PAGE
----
A Smart Gateway to India…You’ll love it!
WelcomeNRI.com is being viewed in 121 Countries as of NOW.
A Smart Gateway to India…You’ll love it!
AYODHYA: QUESTIONS OF HISTORY

Archaeological Investigations

WAS THERE a temple beneath the Babri Masjid? Having examined the records of excavations conducted by Prof. B.B.Lal, former Director General of the Archaeological Survey of India (ASI) in the seventies at the Ayodhya site, preserved at the Purana Qila office of the ASI, a team of four historians and archaeologists came to the conclusion that there was no proof of it. They explained their findings and conclusions at the press conference held at the Indian Council of Historical Research (ICHR), New Delhi, on October 23,1992. The experts: Prof. R.S. Sharma, former Chairman of the ICHR; Prof. M. Athar Ali (Rtd.) Department of History, Aligarh UNIVERSITY; Prof. Suraj Bhan (Rtd.), Professor of History, Kurukshetra University; and Prof. D.N. Jha, Professor of History, University of Delhi. They had earlier been to Ayodhya and made on-the-spot studies of the Ayodhya excavation site.

The new material evidence relates to excavations done by Prof. B.B. Lal over 11 years ago in areas in the vicinity of the Babri Masjid. Prof. Lal has since published a series of documents on results of his studies. He made an announcement recently that brick base found in the vicinity of the masjid could be meant for sustaining pillars and therefore suggest the existence of a temple-like structure south of the Babri masjid. The BJP is taking it as the basic evidence for the existence of a temple where the masjid stands.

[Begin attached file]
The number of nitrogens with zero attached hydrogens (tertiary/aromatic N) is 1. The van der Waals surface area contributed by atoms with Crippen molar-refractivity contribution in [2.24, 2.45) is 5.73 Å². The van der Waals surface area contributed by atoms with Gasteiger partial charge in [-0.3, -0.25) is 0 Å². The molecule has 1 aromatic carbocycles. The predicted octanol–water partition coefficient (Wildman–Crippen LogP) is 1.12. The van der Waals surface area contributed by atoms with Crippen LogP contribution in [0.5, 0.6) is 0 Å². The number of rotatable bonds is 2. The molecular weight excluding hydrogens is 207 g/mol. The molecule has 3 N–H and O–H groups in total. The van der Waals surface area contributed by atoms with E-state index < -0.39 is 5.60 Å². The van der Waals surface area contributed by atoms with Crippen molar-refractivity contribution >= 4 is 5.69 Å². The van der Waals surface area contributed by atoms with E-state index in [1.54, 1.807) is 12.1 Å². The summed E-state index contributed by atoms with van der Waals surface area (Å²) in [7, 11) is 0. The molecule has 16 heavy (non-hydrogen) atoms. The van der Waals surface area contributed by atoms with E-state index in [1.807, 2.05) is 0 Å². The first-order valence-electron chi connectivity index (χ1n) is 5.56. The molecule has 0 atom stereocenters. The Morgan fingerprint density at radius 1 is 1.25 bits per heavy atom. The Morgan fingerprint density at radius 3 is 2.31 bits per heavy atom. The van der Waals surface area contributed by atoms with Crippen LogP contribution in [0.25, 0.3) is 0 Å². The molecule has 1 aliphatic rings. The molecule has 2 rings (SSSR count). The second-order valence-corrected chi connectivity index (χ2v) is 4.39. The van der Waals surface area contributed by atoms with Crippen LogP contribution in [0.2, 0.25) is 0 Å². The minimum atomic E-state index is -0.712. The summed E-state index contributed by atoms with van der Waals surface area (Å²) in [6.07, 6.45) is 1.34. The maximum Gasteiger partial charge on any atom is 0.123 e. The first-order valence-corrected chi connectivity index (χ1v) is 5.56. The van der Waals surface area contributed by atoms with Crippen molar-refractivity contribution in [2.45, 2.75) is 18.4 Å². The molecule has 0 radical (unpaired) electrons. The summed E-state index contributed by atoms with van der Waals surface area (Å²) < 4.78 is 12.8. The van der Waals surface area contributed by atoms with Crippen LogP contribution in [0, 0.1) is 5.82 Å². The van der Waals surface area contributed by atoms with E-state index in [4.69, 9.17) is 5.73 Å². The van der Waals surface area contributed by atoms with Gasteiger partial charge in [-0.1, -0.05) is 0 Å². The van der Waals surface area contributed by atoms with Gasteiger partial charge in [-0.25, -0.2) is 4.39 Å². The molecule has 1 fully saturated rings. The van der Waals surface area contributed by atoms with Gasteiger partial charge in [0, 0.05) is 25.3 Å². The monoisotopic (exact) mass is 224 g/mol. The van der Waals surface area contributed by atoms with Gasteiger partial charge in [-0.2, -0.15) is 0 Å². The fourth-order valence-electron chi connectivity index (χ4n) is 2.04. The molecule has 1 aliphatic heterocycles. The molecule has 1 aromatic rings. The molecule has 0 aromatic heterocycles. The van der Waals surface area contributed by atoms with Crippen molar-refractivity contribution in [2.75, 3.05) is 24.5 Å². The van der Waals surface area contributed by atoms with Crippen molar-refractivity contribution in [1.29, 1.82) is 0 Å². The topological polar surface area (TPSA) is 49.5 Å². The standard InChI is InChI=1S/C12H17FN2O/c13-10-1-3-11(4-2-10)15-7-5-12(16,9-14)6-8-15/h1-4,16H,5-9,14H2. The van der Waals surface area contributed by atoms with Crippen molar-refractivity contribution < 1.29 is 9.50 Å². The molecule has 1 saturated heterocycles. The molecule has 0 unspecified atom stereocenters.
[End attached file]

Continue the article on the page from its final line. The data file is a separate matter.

The experts examined the site notebook and register of antiquities connected with the Ayodhya excavations, studied the drawings, plans, photographs, and excavated material and found that the recent claim of Prof. Lal regarding the existence of a mandir-like structure was unsubstantiated. The existence of a brick base for pillars does not prove that it could be of a temple. If there was a temple, at least some articles related to the temple could have been found during the excavations. No such evidence had been found by Prof. Lal.

Even in his own report submitted to the Archaeological Survey of India in 1976-77 and in 1979-80, Professor Lal had stated “several later medieval brick-and-kankar lime floors have been sighted, but the entire late period was devoid of any special interest.” The later medieval period indicated 17th-l8th centuries. If remains of a structure of 17th-l8th centuries, are found outside the masjid area, how do they prove the presence of a temple that was supposedly built in the 11th century and destroyed in the early 16th century? the experts asked. They also point out that the excavations did not reveal any pillars, or roof material of the supposed temple at the site where the brick pillar base stood. The mere presence of pillar bases does not make out a case for the existence of a temple

Interestingly, pieces of glazed ware pottery were unearthed from the trenches above the floors associated with the brick-pillar base structure and immediately below the general floor of the Babri Masjid. It is an accepted fact that Islamic glazed-ware pottery has never been used in Hindu temple. The presence of the glazed pottery shows that as in other parts of Ayodhya, this site also was inhabited by Muslims around the thirteenth century, and the pillar structure could have been anything but a temple, had already fallen down and gone out of use before the Muslim habitation.